At the Redwood Empire Food Bank on Wednesday, by 8 a.m. the first two delivery trucks have already been packed full of produce, breads and other staples, all of it headed to a trio of spots across Sonoma County where those in need can drop by to pick it up on a daily basis.
The food bank is a central hub for food donations across the county and the wider North Coast. And it has been in overdrive since last month’s fires, taking in double its normal amount of donations — 2 million pounds in October — and getting those supplies out to displaced families and others lacking for food.
“We are essentially the 911 for hunger,” said CEO David Goodman. “Nobody (else) is coming. The cavalry isn’t coming.”
The day before Thanksgiving, like most days, work started at 4 a.m. when the first employees arrived in the dark to ready orders to be shipped to the food bank’s partner agencies. In all, almost 48 tons of food would be delivered to 32 sites across the North Coast.
“They’re work horses,” Erika Carstensen, REFB logistics manager, said of her team of employees at the sprawling Brickway Boulevard headquarters. “They get in, and they have probably close to an average of 25 orders they need to load. It matters in what order they’re loaded. It matters what truck leaves first. Everything matters.”
When not readying deliveries, the team is unloading truckloads of donations. On that front, things have calmed down quite a bit since the outpouring sent in during the wildfires, Carstensen said. The flood of donations required the food bank to quickly acquire more space. In the end, it settled into a donated 40,000-square-foot warehouse in American Canyon.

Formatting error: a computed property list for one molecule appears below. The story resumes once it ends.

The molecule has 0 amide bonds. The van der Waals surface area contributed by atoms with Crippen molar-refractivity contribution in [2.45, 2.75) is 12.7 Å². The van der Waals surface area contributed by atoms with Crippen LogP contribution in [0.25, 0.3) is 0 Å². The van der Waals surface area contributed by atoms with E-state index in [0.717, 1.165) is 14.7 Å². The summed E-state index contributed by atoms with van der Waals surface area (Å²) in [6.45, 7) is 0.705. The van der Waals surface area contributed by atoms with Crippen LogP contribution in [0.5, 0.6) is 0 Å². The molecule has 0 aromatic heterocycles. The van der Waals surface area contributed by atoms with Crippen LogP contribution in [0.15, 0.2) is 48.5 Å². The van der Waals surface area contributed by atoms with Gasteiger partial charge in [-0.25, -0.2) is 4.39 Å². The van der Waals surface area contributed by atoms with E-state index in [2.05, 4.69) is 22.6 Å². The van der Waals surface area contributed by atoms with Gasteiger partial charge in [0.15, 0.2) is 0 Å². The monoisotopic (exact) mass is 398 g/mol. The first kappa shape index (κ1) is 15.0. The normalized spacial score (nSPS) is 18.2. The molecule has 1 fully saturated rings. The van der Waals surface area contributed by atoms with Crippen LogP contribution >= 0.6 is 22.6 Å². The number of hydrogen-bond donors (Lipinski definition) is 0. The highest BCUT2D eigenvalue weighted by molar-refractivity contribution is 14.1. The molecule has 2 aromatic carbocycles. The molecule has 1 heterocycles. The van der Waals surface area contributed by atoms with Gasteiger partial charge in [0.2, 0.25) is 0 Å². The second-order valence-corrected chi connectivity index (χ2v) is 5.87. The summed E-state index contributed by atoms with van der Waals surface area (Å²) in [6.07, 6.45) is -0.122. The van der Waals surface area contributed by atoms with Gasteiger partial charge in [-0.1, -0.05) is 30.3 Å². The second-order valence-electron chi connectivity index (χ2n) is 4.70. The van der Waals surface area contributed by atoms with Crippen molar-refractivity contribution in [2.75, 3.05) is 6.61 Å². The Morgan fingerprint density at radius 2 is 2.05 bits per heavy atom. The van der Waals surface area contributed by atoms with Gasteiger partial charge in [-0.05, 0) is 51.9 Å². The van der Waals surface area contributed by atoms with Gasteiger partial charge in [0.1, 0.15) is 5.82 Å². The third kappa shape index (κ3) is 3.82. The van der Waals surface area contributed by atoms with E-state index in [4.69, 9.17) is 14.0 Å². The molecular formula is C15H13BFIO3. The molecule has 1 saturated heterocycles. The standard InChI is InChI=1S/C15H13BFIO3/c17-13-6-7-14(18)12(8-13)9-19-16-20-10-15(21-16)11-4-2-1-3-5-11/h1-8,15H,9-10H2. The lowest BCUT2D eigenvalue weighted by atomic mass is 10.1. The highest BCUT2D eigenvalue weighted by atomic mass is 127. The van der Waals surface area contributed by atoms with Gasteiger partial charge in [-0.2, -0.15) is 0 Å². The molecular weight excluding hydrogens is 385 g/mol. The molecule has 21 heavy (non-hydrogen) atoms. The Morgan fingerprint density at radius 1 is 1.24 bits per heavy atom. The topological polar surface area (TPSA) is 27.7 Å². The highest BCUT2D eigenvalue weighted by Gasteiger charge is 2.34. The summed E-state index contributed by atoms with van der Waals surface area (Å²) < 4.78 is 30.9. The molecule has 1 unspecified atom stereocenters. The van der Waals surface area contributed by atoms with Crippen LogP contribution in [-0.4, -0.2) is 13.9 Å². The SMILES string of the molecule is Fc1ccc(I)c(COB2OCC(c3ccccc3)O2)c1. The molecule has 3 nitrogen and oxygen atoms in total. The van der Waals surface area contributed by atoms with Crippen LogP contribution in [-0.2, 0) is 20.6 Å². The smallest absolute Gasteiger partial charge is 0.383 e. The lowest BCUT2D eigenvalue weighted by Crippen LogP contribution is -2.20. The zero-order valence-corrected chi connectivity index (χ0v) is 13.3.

Now, the number of trucks that arrive throughout the day has returned mostly to normal, with only a few unscheduled deliveries, Carstensen said. And though the extra level of support has waned, the need in the community has not.
“These national food manufactures were contacting us and sending out loads, and you need to strike while it’s hot,” Goodman said. “You need to squirrel away the food for the months to come because (the help) will turn off as fast as it turned on. It’s just the people, they’re in emergency response mode and the empathy runs high. And the next week, there’s a new disaster and the empathy weather vane goes to the next disaster.”
By 8:40 a.m. on Wednesday the first volunteers began to arrive. Ella Watson, a 14-year-old freshman at Cardinal Newman High School, signed up for a 3-hour shift with the food bank.
Her family was evacuated from their Bennett Valley home for two weeks. It was spared in the fires but seven of her friends lost their homes.
“A lot of families from the fires, they need help,” she said of her choice to volunteer at the food bank.
The number of volunteers signed up to help at the food bank grew substantially in the fires’ wake, though as with donations, that’s dropped off a bit, too, said Helen Myers, volunteer services coordinator.
In all, about 200 volunteers signed up to help Wednesday.
“I think we’ve had a lot more inquiries from people from a greater distance,” Myers said. “It is really great to have that increased number of people inquiring because now we can really put them to work.”
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